CH: I just want to—because you make this point. You make this point in your book repeatedly, John, that neoliberalism never made any economic sense, that it was an ideology that justified, essentially, the consolidation of wealth and power by the ruling oligarchy, but was, in terms of economic theory, was perpetuated by complete outliers—you know, Ayn Rand and Hayak—but it wasn’t—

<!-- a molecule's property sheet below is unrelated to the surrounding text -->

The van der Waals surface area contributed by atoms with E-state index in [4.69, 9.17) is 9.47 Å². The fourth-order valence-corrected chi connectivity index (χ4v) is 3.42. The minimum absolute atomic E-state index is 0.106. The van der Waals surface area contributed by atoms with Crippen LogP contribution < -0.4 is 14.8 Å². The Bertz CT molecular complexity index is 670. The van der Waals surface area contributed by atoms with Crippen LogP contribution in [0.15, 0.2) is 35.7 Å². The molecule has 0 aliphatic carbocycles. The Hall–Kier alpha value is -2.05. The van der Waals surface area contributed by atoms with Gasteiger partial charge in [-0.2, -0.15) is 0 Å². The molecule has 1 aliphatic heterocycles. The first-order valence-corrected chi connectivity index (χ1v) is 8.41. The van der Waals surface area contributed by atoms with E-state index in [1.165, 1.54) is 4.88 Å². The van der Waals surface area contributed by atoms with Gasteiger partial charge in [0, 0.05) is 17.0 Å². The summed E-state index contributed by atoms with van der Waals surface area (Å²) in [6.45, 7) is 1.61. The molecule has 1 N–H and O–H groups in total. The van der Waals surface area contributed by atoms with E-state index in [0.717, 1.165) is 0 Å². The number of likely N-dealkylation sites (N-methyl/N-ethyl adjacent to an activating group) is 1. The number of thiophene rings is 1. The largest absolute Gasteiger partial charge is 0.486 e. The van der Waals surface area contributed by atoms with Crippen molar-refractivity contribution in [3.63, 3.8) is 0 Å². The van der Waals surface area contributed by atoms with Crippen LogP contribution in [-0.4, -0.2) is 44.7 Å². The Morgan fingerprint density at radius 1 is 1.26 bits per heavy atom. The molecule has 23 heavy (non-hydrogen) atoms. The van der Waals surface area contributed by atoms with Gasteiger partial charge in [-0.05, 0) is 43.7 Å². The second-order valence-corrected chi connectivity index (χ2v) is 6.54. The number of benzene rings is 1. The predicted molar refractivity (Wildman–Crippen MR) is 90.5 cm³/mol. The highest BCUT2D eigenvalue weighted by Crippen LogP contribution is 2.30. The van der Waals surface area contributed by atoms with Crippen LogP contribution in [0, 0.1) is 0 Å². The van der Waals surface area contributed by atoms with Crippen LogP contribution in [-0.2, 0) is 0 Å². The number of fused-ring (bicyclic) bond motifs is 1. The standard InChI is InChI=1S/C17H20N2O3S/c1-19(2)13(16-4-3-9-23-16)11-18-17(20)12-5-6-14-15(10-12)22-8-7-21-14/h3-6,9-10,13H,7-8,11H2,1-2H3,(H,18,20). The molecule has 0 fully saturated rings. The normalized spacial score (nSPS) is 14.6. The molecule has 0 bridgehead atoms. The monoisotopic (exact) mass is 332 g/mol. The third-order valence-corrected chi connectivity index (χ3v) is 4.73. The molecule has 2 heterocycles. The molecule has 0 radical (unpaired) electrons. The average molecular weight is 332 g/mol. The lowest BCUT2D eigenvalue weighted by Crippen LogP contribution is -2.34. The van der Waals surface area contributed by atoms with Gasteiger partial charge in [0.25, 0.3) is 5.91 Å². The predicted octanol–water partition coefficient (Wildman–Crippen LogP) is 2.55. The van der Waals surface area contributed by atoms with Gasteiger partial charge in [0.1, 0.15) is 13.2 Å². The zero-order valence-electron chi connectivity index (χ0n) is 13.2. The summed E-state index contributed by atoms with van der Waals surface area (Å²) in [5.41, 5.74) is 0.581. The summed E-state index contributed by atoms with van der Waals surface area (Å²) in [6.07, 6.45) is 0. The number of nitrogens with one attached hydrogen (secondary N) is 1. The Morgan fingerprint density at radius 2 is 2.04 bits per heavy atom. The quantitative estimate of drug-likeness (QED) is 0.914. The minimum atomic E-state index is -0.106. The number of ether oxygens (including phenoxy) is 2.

JS: Well, I don’t think I’d use the word “rational,” but it wasn’t economics. It just wasn’t economics. It was very, very—you know, I mean, Hayak and Ayn Rand are second—marginal, almost third-rate, second-rate people. They’re not very intelligent. They’re not saying anything very interesting, and it’s filled with contradictions. It’s not sound economics in any way, shape, or form. And it was really about a shifting of power, and it was shifting of power towards a class system and away from the idea of citizenship and inclusion. And I actually would say that I never use the terms “neoliberalism” and “neoconservatism,” because those are classic high-theft. These movements have nothing to do with liberalism and nothing to do with conservatism. This isn’t what conservatism stood for. These are not Whigs. You know, these are not Whigs. They don’t stand for what Whigs stood for, and they certainly don’t stand for what Liberals stood for. This is self-interested, narrow ideology, which has nothing to do with sensible economics. And you’ll note that the people who were the absolute lovers of this whole ideology which they call “neoliberalism” or “neoconservatism” haven’t said a word through this crisis because they wanted governmental money to be spent to save their bacon. So we’ve been through half a century of “Oh, no! Don’t spend money,” and then suddenly “Spend money.” And I do want to—so there’s two things: one was the thing about working class, lower middle class, but the other thing which we should talk about is his attitudes towards death, which is what we’re heading into right now. So I mean, if I can just say, yes, the system that was set up at the international level was to break the backs of what you might call respectable life for individual citizens by removing the control of regional and national and even multinational governments, 2 or 3 governments, on things like work standards, employment standards, and so on. It was part of the move massively toward lower standards. And it was done by breaking the power of the national and regional governments. It was very conscious. It was very intentional. Break the tax system, break the protection of the citizens’ system. And it wasn’t just the working class. It was the lower middle class and a large part of the middle class. But I think that—and you haven’t asked about it, but I mean, I do think we’re now at this stage in this crisis where so many people said, “Well, we have to do it differently when we come out of this.” And what you’re seeing in the rush to open up again, part of that rush is to make sure that we go back to the way it was done before. If you can do it, if you can open it up fast enough, there’s no time for change. There’s no time for consideration of how we would do things differently. And it is this---what we failed miserably in 2008-9 to get the changes which were required considering the failure of the ideology in place, and the question is “Are we going to fail a second time?” For me, 2008 and COVID are one and the same battle. They just happen to come from different sources.